**COVID-19 update 04-07-2021:**

Due to the COVID-19 epidemic, IPAM’s programs are currently running online. The IPAM building is closed. We are in conversation with UCLA leadership to develop safe pathways to return to in-person operation in fall.

The following IPAM programs have been, or may need to be, modified due to COVID-19:

- Spring 2021 long program
**Tensor Methods and Emerging Applications to the Physical and Data Sciences**is taking place in a virtual format. - 2021 Graduate Summer School on
**Post-quantum and Quantum Cryptography**is being postponed. The Summer School on**Mathematics of Topological Phases of Matter**is expected to take place in-person later in August 2021; please see the**Summer Schools web page**for more information. - The Undergraduate Student Research Programs
**RIPS Los Angeles**is expected to take place in-person. However, this may change depending on the trajectory of the pandemic and vaccine availability.**RIPS Singapore**has been cancelled. - The Graduate Student Research Programs
**G-RIPS Berlin**and**G-RIPS Sendai**will take place either in-person or in a virtual format. Details will be announced soon.

We anticipate that all fall workshops and programs will have some virtual components, depending on future developments. Program participants should expect to be notified of the specific nature of each program no later than 30 days prior to the start of the program.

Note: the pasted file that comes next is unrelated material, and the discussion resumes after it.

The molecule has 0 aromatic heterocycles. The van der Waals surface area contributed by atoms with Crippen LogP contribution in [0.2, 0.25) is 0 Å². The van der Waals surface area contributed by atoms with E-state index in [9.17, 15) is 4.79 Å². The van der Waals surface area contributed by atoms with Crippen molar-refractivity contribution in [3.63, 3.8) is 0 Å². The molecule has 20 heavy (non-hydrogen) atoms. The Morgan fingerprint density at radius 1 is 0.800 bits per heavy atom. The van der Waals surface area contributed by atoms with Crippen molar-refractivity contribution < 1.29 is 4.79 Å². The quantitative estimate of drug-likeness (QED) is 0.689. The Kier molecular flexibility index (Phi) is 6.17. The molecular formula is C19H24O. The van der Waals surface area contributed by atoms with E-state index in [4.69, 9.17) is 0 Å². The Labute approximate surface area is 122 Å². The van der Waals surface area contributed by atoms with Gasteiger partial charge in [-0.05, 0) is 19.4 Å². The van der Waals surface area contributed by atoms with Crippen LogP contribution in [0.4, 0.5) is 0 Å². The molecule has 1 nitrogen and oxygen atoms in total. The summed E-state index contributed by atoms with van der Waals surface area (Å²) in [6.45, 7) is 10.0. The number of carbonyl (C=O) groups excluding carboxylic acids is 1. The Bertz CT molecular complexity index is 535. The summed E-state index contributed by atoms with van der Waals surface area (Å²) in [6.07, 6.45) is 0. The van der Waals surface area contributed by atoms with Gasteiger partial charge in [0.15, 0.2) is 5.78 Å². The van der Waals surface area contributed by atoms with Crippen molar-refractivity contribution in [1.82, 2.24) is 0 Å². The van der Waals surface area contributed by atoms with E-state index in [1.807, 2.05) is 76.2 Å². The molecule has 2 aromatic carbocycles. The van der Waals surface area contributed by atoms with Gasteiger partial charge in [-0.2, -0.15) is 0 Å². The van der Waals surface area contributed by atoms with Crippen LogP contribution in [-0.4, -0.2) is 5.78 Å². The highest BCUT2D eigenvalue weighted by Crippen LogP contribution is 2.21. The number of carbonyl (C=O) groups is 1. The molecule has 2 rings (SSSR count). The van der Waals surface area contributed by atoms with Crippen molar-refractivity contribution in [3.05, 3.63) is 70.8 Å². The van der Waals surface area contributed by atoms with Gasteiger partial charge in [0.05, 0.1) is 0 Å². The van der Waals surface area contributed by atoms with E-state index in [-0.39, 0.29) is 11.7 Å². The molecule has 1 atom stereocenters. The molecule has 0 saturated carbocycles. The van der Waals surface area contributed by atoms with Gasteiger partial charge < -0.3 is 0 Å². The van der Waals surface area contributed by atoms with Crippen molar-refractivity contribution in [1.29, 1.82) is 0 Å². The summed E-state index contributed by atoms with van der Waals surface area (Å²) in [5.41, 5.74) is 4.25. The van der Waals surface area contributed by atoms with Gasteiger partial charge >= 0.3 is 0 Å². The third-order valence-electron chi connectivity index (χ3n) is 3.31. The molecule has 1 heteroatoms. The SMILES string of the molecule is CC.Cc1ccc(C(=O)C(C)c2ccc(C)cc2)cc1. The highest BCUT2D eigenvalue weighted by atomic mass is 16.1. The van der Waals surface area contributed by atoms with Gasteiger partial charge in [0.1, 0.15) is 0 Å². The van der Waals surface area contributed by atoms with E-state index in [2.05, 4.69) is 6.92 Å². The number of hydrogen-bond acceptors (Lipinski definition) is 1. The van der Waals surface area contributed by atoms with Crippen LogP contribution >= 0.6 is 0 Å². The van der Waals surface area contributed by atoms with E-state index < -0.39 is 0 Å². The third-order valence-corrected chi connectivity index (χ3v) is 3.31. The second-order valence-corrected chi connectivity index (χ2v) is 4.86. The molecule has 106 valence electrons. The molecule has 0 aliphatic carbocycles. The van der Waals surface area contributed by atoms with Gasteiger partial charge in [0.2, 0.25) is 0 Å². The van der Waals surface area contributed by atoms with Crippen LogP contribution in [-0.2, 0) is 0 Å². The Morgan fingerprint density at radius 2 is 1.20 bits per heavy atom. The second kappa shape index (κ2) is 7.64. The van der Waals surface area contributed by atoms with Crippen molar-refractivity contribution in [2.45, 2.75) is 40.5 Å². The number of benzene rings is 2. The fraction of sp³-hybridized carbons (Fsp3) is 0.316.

The link to the UCLA COVID-19 website is: **https://www.bso.ucla.edu/**

**Eitan Tadmor** (University of Maryland), founding IPAM director.

**Robert Calderbank** (Duke University), former IPAM Science Advisory Board member.

**Rachel Levy** (American Mathematical Society), panel organizer for IPAM’s 2022 conference, Latinx in the Mathematical Sciences Conference.

**Tryphon Georgiou** (UC Irvine), speaker for IPAM’s 2021 workshop, Entropy Inequalities, Quantum Information and Quantum Physics.

**Shmuel Friedland** (University of Illinois at Chicago), core participant for IPAM’s 2021 long program, Tensor Methods and Emerging Applications to the Physical and Data Sciences.

**Anna L. Mazzucato** (Penn State University), organizer and core participant for several IPAM events including the 2021 workshop, Transport and Mixing in Complex and Turbulent Flows.

**Jack Xin** (UC Irvine), speaker for numerous IPAM programs including the 2020 workshop, Stochastic Analysis Related to Hamilton-Jacobi PDEs.

**Rebecca Willett** (University of Chicago), speaker for several IPAM programs including the 2020 workshop, PDE and Inverse Problem Methods in Machine Learning.

**Gary Froyland** (University of New South Wales), speaker for IPAM’s 2019 workshop, Operator Theoretic Methods in Dynamic Data Analysis and Control.

**Shang-Hua Teng** (University of Southern California), speaker for IPAM’s 2018 workshop, New Architectures and Algorithms.

**Per-Gunnar Martinsson** (University of Texas at Austin), speaker for several IPAM programs including the 2018 workshop, Big Data Meets Large-Scale Computing.

**Habib Najm** (Sandia National Laboratories), speaker for IPAM’s 2016 workshop, Uncertainty Quantification for Multiscale Stochastic Systems and Applications.

**Trachette Jackson** (University of Michigan), organizer for several IPAM workshops including the Blackwell-Tapia Conference and Awards Ceremony in 2014.

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IPAM condemns any expression of hate, racism or discrimination, in any form. As we witness the recent increase of crime targeting people of Asian ethnicity, we reiterate our commitment to equality, diversity, and social justice. IPAM’s mission is to create inclusive scientific communities and strives to be welcoming to all.